Read for This Week’s Study: Mark 5:22-24, Mark 5:35-43; 1 Pet. 5:6-7; Gen. 37:17-28; Luke 16:13, Rom. 6:16; 1 Cor. 15:26.
Memory Text: “Yet indeed I also count all things loss for the excellence of the knowledge of Christ Jesus my Lord, for whom I have suffered the loss of all things, and count them as rubbish, that I may gain Christ” (Philippians 3:8, NKJV).
The moment Adam and Eve ate of the fruit of the tree of the knowledge of good and evil, they experienced their first loss, the loss of innocence. And this lost innocence was replaced with selfishness, conflict, blame, and a desire for control and supremacy over each other. Shortly after the Fall, they witnessed the first loss of life when they were given animal skins to cover their nakedness. Banned from access to the tree of life lest they eat and live forever, they also lost their perfect garden home, and years later they lost their son, Abel, at the hands of his brother, Cain. At the end, one of them lost their spouse, and finally the surviving partner lost his/her own life. So many losses came as a result of one decision.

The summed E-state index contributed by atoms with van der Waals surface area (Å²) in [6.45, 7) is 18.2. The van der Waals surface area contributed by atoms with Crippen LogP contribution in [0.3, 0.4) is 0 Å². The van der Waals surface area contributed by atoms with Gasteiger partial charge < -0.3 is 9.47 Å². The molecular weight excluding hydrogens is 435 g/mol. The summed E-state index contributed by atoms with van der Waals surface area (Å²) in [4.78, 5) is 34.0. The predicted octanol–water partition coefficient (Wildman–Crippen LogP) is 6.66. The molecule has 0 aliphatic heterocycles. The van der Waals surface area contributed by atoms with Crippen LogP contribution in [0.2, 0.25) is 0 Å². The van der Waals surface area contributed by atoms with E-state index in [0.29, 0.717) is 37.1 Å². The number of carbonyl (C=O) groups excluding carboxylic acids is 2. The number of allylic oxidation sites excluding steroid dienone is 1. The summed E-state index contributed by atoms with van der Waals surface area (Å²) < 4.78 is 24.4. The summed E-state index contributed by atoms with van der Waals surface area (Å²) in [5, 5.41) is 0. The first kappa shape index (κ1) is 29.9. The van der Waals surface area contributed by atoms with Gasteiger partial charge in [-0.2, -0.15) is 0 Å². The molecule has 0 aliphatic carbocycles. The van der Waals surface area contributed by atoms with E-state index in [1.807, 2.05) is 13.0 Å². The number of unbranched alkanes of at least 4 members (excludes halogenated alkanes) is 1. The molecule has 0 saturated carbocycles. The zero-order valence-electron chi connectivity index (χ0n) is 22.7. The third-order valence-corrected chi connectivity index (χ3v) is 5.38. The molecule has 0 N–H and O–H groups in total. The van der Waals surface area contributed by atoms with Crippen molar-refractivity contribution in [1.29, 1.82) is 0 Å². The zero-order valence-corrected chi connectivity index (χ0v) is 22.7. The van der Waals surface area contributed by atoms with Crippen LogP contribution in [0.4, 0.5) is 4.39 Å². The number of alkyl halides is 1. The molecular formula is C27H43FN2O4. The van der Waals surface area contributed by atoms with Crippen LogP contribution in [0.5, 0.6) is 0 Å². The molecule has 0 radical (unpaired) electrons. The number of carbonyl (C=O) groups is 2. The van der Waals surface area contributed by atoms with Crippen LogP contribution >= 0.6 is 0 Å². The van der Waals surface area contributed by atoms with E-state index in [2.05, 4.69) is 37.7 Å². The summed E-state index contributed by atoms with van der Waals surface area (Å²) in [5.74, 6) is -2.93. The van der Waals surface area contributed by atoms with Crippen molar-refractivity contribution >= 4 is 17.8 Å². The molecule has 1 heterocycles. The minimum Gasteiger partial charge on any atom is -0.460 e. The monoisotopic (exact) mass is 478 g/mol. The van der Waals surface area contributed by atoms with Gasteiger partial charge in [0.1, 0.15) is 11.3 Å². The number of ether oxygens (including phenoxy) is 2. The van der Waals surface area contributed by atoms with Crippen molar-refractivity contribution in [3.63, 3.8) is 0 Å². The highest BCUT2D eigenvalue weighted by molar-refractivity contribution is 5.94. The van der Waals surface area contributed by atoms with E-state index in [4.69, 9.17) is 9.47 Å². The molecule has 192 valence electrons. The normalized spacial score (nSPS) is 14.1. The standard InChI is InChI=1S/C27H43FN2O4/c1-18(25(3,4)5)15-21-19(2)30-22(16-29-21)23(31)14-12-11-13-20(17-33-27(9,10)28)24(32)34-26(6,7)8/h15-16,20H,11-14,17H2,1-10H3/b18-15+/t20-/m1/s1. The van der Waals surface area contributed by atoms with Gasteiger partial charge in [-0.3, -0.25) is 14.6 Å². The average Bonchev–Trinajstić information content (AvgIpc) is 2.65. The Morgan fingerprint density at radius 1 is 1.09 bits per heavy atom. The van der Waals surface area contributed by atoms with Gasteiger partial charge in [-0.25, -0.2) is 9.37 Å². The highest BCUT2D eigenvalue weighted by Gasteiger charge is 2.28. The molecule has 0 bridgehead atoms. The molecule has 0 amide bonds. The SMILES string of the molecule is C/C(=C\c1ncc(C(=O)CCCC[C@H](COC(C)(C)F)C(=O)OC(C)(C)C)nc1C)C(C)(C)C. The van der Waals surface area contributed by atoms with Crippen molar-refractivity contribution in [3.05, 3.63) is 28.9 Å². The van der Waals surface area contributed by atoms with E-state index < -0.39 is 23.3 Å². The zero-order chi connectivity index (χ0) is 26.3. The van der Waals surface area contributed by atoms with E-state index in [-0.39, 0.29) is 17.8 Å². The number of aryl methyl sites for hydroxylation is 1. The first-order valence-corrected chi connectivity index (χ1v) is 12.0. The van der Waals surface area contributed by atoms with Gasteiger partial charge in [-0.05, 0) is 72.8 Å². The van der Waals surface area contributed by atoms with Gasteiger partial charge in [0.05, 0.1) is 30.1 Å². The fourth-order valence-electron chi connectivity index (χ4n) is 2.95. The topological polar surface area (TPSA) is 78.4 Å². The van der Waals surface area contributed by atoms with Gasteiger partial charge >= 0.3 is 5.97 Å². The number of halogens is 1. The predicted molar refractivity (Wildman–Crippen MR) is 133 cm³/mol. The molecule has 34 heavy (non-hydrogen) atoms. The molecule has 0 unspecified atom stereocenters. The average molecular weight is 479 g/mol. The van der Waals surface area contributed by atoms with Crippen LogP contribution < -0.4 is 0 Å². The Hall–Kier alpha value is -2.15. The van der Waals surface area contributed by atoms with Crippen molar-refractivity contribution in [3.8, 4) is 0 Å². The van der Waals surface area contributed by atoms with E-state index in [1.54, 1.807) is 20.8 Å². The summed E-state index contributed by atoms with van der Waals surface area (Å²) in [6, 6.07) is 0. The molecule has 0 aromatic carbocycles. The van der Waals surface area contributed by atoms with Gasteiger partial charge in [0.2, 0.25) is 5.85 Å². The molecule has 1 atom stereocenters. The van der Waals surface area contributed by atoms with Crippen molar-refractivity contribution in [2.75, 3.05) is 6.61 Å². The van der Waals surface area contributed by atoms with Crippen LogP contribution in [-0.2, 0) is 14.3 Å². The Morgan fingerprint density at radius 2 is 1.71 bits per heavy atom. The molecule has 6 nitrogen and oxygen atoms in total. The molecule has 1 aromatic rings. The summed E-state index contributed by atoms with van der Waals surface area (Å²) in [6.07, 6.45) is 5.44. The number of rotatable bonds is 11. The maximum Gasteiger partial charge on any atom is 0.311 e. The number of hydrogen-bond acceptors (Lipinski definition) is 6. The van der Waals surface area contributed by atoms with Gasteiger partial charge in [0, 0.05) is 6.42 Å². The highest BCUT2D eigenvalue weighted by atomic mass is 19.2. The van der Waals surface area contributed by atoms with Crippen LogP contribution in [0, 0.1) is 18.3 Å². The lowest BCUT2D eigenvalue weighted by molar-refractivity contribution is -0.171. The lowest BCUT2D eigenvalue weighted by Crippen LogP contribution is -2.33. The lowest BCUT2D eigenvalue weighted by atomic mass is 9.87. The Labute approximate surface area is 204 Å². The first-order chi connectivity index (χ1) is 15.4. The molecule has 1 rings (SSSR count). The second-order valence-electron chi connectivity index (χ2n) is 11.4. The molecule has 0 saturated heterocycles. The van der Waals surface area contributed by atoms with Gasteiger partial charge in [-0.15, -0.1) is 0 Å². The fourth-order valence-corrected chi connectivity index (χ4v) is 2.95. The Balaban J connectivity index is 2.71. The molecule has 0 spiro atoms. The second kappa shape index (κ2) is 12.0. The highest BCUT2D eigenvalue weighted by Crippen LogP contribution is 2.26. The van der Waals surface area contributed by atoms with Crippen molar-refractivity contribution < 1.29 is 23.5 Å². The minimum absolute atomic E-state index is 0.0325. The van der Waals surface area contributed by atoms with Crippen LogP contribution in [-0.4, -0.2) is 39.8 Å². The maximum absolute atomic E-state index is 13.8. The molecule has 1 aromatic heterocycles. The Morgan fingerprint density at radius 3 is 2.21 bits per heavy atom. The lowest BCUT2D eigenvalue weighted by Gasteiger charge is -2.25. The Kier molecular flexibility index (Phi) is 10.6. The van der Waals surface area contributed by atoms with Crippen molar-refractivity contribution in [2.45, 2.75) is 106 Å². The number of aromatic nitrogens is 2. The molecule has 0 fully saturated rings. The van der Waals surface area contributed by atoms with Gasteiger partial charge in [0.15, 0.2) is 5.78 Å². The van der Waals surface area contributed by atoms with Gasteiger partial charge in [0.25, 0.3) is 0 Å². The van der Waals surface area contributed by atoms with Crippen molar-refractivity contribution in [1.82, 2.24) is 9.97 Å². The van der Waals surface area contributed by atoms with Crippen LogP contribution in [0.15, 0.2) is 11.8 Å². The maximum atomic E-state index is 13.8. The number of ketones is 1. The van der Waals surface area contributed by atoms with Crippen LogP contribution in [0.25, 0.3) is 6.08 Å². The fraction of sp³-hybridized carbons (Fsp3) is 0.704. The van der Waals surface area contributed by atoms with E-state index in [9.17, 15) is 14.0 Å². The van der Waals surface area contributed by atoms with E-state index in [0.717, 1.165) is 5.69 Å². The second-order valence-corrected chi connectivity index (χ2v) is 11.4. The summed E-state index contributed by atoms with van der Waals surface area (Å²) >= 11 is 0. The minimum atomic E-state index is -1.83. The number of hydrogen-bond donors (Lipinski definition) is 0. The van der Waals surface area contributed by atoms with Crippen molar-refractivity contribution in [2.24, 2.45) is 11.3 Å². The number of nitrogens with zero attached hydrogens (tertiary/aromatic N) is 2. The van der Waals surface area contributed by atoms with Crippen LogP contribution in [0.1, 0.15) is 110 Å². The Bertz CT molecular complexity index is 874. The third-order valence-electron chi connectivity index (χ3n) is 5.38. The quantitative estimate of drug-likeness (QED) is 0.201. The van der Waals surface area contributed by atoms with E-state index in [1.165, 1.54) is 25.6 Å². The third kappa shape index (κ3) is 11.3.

Yes, we all know the reality, and pain, of loss, and most of us feel it the deepest when this loss strikes us in the family. And no wonder, for in the family we have our closest bonds; thus loss there, in its many varied forms, hits us the hardest.
This week, as we continue to look at family life, we will look at it in the context of the various times of loss.